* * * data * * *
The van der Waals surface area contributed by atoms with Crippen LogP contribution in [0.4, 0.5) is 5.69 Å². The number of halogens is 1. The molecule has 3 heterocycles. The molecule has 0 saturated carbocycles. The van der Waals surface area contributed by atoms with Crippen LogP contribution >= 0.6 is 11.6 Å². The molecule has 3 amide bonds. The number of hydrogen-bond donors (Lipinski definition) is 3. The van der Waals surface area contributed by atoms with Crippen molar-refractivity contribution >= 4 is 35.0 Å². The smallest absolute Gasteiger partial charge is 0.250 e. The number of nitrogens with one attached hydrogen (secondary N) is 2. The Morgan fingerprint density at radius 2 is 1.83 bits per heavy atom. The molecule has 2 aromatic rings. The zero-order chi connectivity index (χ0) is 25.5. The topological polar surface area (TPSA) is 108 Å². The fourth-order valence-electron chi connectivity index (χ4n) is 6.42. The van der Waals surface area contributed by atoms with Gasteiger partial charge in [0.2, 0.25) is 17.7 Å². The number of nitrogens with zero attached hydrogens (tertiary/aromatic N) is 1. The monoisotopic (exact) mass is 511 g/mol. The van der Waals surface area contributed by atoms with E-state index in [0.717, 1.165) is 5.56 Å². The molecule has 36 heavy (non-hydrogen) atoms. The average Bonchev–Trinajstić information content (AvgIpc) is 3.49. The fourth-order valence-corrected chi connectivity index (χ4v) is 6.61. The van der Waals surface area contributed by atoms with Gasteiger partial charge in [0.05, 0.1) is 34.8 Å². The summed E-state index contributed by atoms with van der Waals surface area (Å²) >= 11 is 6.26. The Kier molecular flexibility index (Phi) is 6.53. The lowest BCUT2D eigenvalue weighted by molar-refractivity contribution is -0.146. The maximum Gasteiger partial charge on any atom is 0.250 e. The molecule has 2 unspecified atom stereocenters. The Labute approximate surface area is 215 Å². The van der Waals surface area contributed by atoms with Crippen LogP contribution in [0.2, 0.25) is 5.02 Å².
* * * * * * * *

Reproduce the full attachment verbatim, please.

The van der Waals surface area contributed by atoms with Crippen LogP contribution in [0.4, 0.5) is 5.69 Å². The number of halogens is 1. The molecule has 3 heterocycles. The molecule has 0 saturated carbocycles. The van der Waals surface area contributed by atoms with Crippen LogP contribution >= 0.6 is 11.6 Å². The molecule has 3 amide bonds. The number of hydrogen-bond donors (Lipinski definition) is 3. The van der Waals surface area contributed by atoms with Crippen molar-refractivity contribution >= 4 is 35.0 Å². The smallest absolute Gasteiger partial charge is 0.250 e. The number of nitrogens with one attached hydrogen (secondary N) is 2. The Morgan fingerprint density at radius 2 is 1.83 bits per heavy atom. The molecule has 2 aromatic rings. The zero-order chi connectivity index (χ0) is 25.5. The topological polar surface area (TPSA) is 108 Å². The fourth-order valence-electron chi connectivity index (χ4n) is 6.42. The van der Waals surface area contributed by atoms with Gasteiger partial charge in [0.2, 0.25) is 17.7 Å². The number of nitrogens with zero attached hydrogens (tertiary/aromatic N) is 1. The monoisotopic (exact) mass is 511 g/mol. The van der Waals surface area contributed by atoms with E-state index in [0.717, 1.165) is 5.56 Å². The molecule has 36 heavy (non-hydrogen) atoms. The average Bonchev–Trinajstić information content (AvgIpc) is 3.49. The fourth-order valence-corrected chi connectivity index (χ4v) is 6.61. The van der Waals surface area contributed by atoms with Gasteiger partial charge in [0.05, 0.1) is 34.8 Å². The summed E-state index contributed by atoms with van der Waals surface area (Å²) >= 11 is 6.26. The Kier molecular flexibility index (Phi) is 6.53. The lowest BCUT2D eigenvalue weighted by molar-refractivity contribution is -0.146. The maximum Gasteiger partial charge on any atom is 0.250 e. The molecule has 2 unspecified atom stereocenters. The Labute approximate surface area is 215 Å². The van der Waals surface area contributed by atoms with Crippen LogP contribution in [0.2, 0.25) is 5.02 Å².